If you anticipate needing such thing by being outdoors regularly. For instance I have a PLB and Avalanche tranciever for climbing and back-country skiing and that was a $900 dollar investment.

But if you only go once a year for a weekend outing on a what you think is a bunny-hill? You likely will not buy one unless you have money to burn.

Most people will never be able to afford PLB for casual travel. And that is what James Kim thought he was doing. Maybe he could afford it. But most people couldn't. I dunno maybe in the age of the $400 iPod people will go into debt for this stuff.

I still think a car kit is a much more versitle investment.
posted by tkchrist at 12:13 PM on December 7, 2006


A knife... any knife, is an essential tool for anywhere. Always keep one in your car, even if its a simple pocket knife.

Great stuff, scrump, and a good follow-up for yesterdays news and post.
posted by elendil71 at 12:31 PM on December 7, 2006


Those car systems, like OnStar, only receive GPS data from the satellites, not transmit using them.

Thanks, I didn't know that either. I've been wondering how OnStar transmits, but I was leaning towards thinking that a lack of universal coverage and differing standards/providers would make a cellular transmission system less likely for OnStar. I was thinking this because Saab's website shows that the 9-2x, Kim's car, is the only car in their lineup without OnStar.
posted by peeedro at 12:41 PM on December 7, 2006


If you anticipate needing such thing by being outdoors regularly. For instance I have a PLB and Avalanche tranciever for climbing and back-country skiing and that was a $900 dollar investment.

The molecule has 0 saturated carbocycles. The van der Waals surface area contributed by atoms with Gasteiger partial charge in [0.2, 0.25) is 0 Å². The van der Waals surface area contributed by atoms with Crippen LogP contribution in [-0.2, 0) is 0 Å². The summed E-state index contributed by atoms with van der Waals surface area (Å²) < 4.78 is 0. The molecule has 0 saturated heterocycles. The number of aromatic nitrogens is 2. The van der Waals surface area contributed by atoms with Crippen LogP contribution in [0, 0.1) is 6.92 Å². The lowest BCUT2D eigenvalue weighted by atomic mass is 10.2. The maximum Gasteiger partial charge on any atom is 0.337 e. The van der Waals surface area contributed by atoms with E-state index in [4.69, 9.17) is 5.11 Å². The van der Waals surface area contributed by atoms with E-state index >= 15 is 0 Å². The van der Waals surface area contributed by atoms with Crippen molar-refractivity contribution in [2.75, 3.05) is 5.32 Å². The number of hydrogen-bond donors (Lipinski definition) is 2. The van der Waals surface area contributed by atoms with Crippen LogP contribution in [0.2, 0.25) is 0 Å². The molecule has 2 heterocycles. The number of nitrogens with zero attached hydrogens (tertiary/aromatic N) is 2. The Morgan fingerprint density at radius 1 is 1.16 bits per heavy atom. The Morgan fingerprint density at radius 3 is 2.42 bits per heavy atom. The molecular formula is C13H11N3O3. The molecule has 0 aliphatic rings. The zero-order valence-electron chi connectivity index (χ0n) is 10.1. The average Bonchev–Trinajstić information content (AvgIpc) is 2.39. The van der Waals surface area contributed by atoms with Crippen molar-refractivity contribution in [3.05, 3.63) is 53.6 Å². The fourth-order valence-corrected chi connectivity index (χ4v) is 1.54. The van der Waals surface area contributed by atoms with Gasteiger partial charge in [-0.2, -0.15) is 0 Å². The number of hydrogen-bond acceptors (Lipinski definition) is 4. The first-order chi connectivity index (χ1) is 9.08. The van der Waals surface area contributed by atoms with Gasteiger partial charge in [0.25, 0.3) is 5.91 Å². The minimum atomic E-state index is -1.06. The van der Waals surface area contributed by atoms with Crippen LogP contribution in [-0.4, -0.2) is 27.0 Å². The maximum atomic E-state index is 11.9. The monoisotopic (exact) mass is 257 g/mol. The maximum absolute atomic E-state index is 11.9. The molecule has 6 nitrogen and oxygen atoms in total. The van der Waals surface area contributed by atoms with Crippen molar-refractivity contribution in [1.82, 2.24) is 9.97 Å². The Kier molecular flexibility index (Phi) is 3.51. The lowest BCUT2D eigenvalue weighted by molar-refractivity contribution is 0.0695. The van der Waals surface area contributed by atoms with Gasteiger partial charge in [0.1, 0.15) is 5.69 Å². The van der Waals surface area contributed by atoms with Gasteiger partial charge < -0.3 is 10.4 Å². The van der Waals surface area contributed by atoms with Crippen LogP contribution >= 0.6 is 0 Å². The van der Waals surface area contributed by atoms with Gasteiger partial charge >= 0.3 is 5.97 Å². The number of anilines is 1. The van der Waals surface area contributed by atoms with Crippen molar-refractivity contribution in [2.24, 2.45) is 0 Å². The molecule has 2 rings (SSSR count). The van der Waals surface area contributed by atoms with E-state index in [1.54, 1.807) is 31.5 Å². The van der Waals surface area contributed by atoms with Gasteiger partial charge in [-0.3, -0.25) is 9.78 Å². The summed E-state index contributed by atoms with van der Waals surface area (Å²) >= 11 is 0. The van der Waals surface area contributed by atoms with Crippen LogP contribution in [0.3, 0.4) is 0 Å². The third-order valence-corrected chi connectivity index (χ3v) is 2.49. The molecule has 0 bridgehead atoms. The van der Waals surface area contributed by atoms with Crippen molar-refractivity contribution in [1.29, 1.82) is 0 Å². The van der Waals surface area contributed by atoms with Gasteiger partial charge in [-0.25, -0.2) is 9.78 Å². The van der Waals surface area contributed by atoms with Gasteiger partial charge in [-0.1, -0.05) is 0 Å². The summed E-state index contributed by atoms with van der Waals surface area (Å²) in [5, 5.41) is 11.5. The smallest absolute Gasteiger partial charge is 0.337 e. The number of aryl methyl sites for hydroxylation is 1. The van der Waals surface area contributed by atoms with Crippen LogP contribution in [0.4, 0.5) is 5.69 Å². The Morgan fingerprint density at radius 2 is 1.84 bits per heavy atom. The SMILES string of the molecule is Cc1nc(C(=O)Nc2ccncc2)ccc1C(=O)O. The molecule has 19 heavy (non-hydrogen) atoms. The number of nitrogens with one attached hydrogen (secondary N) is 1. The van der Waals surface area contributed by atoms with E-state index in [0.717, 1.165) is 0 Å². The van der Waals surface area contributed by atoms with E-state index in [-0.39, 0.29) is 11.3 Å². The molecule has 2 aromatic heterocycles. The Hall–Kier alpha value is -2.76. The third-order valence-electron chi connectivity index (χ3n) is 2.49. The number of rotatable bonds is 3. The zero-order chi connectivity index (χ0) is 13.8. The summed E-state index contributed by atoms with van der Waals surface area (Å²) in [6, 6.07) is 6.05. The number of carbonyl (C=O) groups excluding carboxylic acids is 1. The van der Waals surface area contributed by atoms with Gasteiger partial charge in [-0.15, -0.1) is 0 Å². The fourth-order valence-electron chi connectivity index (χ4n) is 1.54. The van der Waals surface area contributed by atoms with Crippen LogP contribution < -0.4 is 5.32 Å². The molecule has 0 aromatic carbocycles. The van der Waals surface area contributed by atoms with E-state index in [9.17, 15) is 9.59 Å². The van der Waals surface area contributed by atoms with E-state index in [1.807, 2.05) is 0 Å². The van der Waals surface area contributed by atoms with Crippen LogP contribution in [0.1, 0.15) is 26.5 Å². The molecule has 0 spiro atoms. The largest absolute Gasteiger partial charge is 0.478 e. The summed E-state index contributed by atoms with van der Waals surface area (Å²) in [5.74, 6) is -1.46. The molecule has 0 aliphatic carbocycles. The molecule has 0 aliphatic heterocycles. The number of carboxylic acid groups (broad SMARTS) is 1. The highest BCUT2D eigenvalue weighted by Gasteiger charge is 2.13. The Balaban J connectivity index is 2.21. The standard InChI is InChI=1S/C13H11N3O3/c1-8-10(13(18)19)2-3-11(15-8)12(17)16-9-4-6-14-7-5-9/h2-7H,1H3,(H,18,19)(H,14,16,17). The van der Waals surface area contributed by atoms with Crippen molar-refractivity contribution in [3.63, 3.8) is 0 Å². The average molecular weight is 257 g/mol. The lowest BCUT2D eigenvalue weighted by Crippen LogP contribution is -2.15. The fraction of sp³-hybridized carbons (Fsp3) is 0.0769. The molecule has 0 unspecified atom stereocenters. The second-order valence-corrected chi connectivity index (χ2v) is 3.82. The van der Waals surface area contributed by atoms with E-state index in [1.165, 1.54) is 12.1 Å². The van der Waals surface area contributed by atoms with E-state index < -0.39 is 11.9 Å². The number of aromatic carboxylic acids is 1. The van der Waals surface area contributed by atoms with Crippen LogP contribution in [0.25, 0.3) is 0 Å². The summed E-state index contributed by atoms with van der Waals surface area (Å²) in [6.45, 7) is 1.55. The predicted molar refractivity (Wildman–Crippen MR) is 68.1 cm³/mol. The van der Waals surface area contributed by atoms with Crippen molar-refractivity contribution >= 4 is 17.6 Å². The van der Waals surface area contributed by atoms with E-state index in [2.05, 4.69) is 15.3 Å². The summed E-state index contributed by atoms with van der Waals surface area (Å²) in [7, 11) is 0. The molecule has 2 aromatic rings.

I've always felt that one possible way to look at these is that, at the very least, they'll permit your body to be recovered and buried or cremated.

I'm given to understand that deaths in which the person simply disappears are much, much harder to deal with for surviving family and friends than deaths in which a body is recovered and may be interred.
posted by scrump at 12:47 PM on December 7, 2006


Those car systems, like OnStar, only receive GPS data from the satellites, not transmit using them.

I'm pretty sure that the way it works is that the car receives the GPS signal, then when a call is initiated to OnStar, it sends that coordinate data to the operator over the cellular phone connection. (cell/gsm/whatever)

But I could be wrong.
posted by quin at 1:14 PM on December 7, 2006


Not to mention the legal problems for the survivors when there is no proof of death.
posted by Cranberry at 1:19 PM on December 7, 2006


Deputies said Kim could have left the clothing to mark his path, but it is also possible he was feeling a false sense of warmth associated with hypothermia.

Most important survival tip, there: If you're lost in the woods in winter, do not take off your pants and leave them behind. I don't understand it. He must have been half-dead, driven out of his mind by the cold or something, to start taking off his clothes and leaving them behind... yet he managed to hike another twenty miles or so. It's hard to imagine.
posted by sfenders at 1:22 PM on December 7, 2006


I've always felt that one possible way to look at these is that, at the very least, they'll permit your body to be recovered and buried or cremated.

Which is why I practice pulling the dead-man cord, curling into the avalanche pose, plus keeping both hands flippping the bird so when they find my frozen body I'll be suitably insulting.
posted by tkchrist at 1:23 PM on December 7, 2006